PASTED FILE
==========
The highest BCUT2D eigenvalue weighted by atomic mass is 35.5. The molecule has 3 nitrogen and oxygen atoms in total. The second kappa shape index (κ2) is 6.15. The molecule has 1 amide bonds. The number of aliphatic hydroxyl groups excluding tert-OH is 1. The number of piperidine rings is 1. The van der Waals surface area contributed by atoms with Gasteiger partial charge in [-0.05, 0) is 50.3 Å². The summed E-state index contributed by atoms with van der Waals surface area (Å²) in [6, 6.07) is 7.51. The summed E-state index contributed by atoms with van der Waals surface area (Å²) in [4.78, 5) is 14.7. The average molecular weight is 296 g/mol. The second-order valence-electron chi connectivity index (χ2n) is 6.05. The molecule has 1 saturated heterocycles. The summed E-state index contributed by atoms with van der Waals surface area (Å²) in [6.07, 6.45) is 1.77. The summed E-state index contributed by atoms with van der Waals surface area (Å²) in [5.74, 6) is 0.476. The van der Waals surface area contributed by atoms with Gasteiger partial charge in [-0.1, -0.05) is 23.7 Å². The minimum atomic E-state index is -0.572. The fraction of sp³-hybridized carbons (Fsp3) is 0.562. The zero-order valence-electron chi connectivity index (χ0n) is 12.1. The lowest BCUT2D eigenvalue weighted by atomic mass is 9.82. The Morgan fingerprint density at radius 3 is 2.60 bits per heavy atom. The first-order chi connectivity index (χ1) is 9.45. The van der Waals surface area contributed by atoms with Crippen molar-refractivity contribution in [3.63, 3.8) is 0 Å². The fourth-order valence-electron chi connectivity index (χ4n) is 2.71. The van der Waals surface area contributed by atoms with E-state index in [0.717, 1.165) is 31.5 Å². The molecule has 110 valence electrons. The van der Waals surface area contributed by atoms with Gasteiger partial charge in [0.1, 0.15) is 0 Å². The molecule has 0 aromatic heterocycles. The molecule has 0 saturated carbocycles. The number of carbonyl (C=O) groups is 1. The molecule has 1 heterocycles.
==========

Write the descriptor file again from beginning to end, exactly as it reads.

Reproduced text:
The highest BCUT2D eigenvalue weighted by atomic mass is 35.5. The molecule has 3 nitrogen and oxygen atoms in total. The second kappa shape index (κ2) is 6.15. The molecule has 1 amide bonds. The number of aliphatic hydroxyl groups excluding tert-OH is 1. The number of piperidine rings is 1. The van der Waals surface area contributed by atoms with Gasteiger partial charge in [-0.05, 0) is 50.3 Å². The summed E-state index contributed by atoms with van der Waals surface area (Å²) in [6, 6.07) is 7.51. The summed E-state index contributed by atoms with van der Waals surface area (Å²) in [4.78, 5) is 14.7. The average molecular weight is 296 g/mol. The second-order valence-electron chi connectivity index (χ2n) is 6.05. The molecule has 1 saturated heterocycles. The summed E-state index contributed by atoms with van der Waals surface area (Å²) in [6.07, 6.45) is 1.77. The summed E-state index contributed by atoms with van der Waals surface area (Å²) in [5.74, 6) is 0.476. The van der Waals surface area contributed by atoms with Gasteiger partial charge in [-0.1, -0.05) is 23.7 Å². The minimum atomic E-state index is -0.572. The fraction of sp³-hybridized carbons (Fsp3) is 0.562. The zero-order valence-electron chi connectivity index (χ0n) is 12.1. The lowest BCUT2D eigenvalue weighted by atomic mass is 9.82. The Morgan fingerprint density at radius 3 is 2.60 bits per heavy atom. The first-order chi connectivity index (χ1) is 9.45. The van der Waals surface area contributed by atoms with Crippen molar-refractivity contribution in [3.63, 3.8) is 0 Å². The fourth-order valence-electron chi connectivity index (χ4n) is 2.71. The van der Waals surface area contributed by atoms with E-state index in [0.717, 1.165) is 31.5 Å². The molecule has 110 valence electrons. The van der Waals surface area contributed by atoms with Gasteiger partial charge in [0.1, 0.15) is 0 Å². The molecule has 0 aromatic heterocycles. The molecule has 0 saturated carbocycles. The number of carbonyl (C=O) groups is 1. The molecule has 1 heterocycles.